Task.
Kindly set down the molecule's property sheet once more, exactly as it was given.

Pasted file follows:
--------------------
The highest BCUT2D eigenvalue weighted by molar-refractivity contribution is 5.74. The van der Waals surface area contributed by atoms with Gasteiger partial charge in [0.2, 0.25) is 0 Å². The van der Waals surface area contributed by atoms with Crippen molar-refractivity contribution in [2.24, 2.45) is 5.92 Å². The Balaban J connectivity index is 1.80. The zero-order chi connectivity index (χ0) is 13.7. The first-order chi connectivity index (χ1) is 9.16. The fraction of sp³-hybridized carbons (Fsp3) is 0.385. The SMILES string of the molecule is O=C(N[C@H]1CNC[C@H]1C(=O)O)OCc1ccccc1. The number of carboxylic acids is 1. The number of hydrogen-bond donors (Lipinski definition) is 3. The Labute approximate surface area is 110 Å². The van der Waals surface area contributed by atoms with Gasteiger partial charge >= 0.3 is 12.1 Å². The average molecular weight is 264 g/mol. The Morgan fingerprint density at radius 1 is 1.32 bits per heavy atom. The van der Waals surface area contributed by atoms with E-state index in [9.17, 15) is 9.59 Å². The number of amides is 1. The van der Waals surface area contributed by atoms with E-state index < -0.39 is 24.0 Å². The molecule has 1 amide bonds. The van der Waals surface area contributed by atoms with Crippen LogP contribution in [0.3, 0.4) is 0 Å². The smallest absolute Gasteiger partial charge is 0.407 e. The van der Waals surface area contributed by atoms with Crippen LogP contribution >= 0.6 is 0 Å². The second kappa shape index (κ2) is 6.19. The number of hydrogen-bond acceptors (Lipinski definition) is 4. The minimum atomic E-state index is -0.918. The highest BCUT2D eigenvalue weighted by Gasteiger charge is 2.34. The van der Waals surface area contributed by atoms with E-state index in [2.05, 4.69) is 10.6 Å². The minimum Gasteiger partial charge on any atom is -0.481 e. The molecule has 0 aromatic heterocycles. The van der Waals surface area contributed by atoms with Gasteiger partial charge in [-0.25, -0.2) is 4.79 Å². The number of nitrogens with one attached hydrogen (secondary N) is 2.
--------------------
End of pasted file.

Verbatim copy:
The highest BCUT2D eigenvalue weighted by molar-refractivity contribution is 5.74. The van der Waals surface area contributed by atoms with Gasteiger partial charge in [0.2, 0.25) is 0 Å². The van der Waals surface area contributed by atoms with Crippen molar-refractivity contribution in [2.24, 2.45) is 5.92 Å². The Balaban J connectivity index is 1.80. The zero-order chi connectivity index (χ0) is 13.7. The first-order chi connectivity index (χ1) is 9.16. The fraction of sp³-hybridized carbons (Fsp3) is 0.385. The SMILES string of the molecule is O=C(N[C@H]1CNC[C@H]1C(=O)O)OCc1ccccc1. The number of carboxylic acids is 1. The number of hydrogen-bond donors (Lipinski definition) is 3. The Labute approximate surface area is 110 Å². The van der Waals surface area contributed by atoms with Gasteiger partial charge >= 0.3 is 12.1 Å². The average molecular weight is 264 g/mol. The Morgan fingerprint density at radius 1 is 1.32 bits per heavy atom. The van der Waals surface area contributed by atoms with E-state index in [9.17, 15) is 9.59 Å². The number of amides is 1. The van der Waals surface area contributed by atoms with E-state index < -0.39 is 24.0 Å². The molecule has 1 amide bonds. The van der Waals surface area contributed by atoms with Crippen LogP contribution in [0.3, 0.4) is 0 Å². The smallest absolute Gasteiger partial charge is 0.407 e. The van der Waals surface area contributed by atoms with Crippen LogP contribution >= 0.6 is 0 Å². The second kappa shape index (κ2) is 6.19. The number of hydrogen-bond acceptors (Lipinski definition) is 4. The minimum atomic E-state index is -0.918. The highest BCUT2D eigenvalue weighted by Gasteiger charge is 2.34. The van der Waals surface area contributed by atoms with E-state index in [2.05, 4.69) is 10.6 Å². The minimum Gasteiger partial charge on any atom is -0.481 e. The molecule has 0 aromatic heterocycles. The van der Waals surface area contributed by atoms with Gasteiger partial charge in [-0.25, -0.2) is 4.79 Å². The number of nitrogens with one attached hydrogen (secondary N) is 2.